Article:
And ultimately, did you end up making money off the Terra LUNA collapse?
Yeah. We made money. That was good money.
And can you talk a little bit about how you traded it?
Yeah, so basically, I forget exactly which day of the week it was, but it was…at some point UST had started to depeg to about 0.998, and at this point the liquidity on the curve pools was starting to dry up, and also, I think liquidity on some of the centralized exchanges was getting a little bit more on the shallower side. So, we were farming Anchor at the time. Basically, we farmed Anchor up until the last day, and so then basically we dumped all of our UST and then put on short positions for LUNA and for UST.
On that, intermittently, as basically throughout the next couple of days the price of both started tanking, there were actually points in time we were actually long LUNA and long UST intermittently, just because we thought at least in the very, very short term, it was oversold, but for the most part, almost all of it was on the short side, and then also, there were cases where we wanted some LUNA to facilitate…I think we basically bonded the LUNA, as it was going through hyperinflation or near that time, to facilitate a lot of liquidations on Anchor.
So, in some ways we actually supported the protocol indirectly, through trying to make money, because the liquidations were very juicy, so we actually had to be long LUNA. I mean, I think we did hedge also. Some of it we didn’t even hedge. we just went long LUNA just so that we could facilitate those liquidations.
Wow. Oh, that’s so fascinating. Wait, and then when you liquidate, then what are you getting out of that?
Well, I mean, you know, Anchor is a borrow and lending platform, so you know, people post up collateral like bLUNA and they’re able to borrow UST, right? So, basically we’re the ones cleaning up on that when people are blowing through their collateral, right? And then, like, you know, LUNA’s price is dropping, they get margin called on their bLUNA, somebody needs to go buy that UST back up, right. so then that’s basically what we’re doing, but you know, heavy discounts, of course, so that was also pretty lucrative. So, it was mostly on the shorting side as well as playing some of these liquidations. That’s the main bulk of it. There were some smaller plays, but that’s basically the main bulk of it.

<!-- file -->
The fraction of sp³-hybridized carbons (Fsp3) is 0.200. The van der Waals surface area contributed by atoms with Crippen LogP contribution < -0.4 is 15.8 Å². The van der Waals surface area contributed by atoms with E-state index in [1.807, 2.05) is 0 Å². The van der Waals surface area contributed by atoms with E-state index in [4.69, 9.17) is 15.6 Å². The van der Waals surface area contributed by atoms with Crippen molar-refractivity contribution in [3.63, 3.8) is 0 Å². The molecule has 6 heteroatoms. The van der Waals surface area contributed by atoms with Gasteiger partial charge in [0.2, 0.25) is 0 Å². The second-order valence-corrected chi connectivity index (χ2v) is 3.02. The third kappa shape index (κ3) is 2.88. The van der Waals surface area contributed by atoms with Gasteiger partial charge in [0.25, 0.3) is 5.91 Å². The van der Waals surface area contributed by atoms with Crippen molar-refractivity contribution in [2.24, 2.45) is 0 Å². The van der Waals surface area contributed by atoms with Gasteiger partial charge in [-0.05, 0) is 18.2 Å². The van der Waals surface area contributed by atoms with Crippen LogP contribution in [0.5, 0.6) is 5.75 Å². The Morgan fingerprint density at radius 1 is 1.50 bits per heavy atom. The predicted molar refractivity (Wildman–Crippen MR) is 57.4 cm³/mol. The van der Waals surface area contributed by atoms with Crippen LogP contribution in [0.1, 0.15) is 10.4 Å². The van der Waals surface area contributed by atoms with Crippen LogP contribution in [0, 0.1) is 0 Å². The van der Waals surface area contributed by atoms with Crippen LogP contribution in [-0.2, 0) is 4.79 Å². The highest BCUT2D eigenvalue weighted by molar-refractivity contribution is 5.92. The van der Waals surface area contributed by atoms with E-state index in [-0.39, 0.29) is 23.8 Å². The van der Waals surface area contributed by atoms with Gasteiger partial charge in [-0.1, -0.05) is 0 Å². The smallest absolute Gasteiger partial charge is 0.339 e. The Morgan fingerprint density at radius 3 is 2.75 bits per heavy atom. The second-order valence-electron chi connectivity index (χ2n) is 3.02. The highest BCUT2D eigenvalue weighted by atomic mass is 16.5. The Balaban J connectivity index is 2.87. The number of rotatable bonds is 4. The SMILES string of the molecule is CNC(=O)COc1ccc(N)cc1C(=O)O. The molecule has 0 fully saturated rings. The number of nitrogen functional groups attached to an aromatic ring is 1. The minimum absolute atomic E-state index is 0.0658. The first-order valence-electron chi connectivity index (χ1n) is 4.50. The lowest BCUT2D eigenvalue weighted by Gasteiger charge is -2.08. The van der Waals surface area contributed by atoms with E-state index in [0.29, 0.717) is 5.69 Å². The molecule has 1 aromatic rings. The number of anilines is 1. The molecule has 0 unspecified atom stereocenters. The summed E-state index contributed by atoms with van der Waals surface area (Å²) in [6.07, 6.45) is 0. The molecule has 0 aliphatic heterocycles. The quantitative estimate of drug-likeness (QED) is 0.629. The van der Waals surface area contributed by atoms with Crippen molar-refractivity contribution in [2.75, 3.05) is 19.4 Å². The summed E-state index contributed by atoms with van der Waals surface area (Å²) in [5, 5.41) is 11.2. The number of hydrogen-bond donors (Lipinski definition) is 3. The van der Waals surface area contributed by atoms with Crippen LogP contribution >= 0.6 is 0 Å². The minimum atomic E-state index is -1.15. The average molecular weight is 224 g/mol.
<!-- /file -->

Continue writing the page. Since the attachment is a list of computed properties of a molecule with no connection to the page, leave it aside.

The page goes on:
Okay, and then, I’m sorry, so at one point in there you said that you were long also for periods of it, but that was just to do the liquidations. and when you say for periods, you’re talking about literally from probably that Saturday when the peg started to get wobbly, and then by the next Thursday when it had crashed, so you mean within this five-day period or whatever it was.
Yeah. Yeah. Within that five-day period, and usually the holding times were extremely short. We would try to get rid of it as quickly as we could. We’d just do the liquidation, just get rid of everything, do the liquidation, get rid of everything, try to recycle capital as much as possible.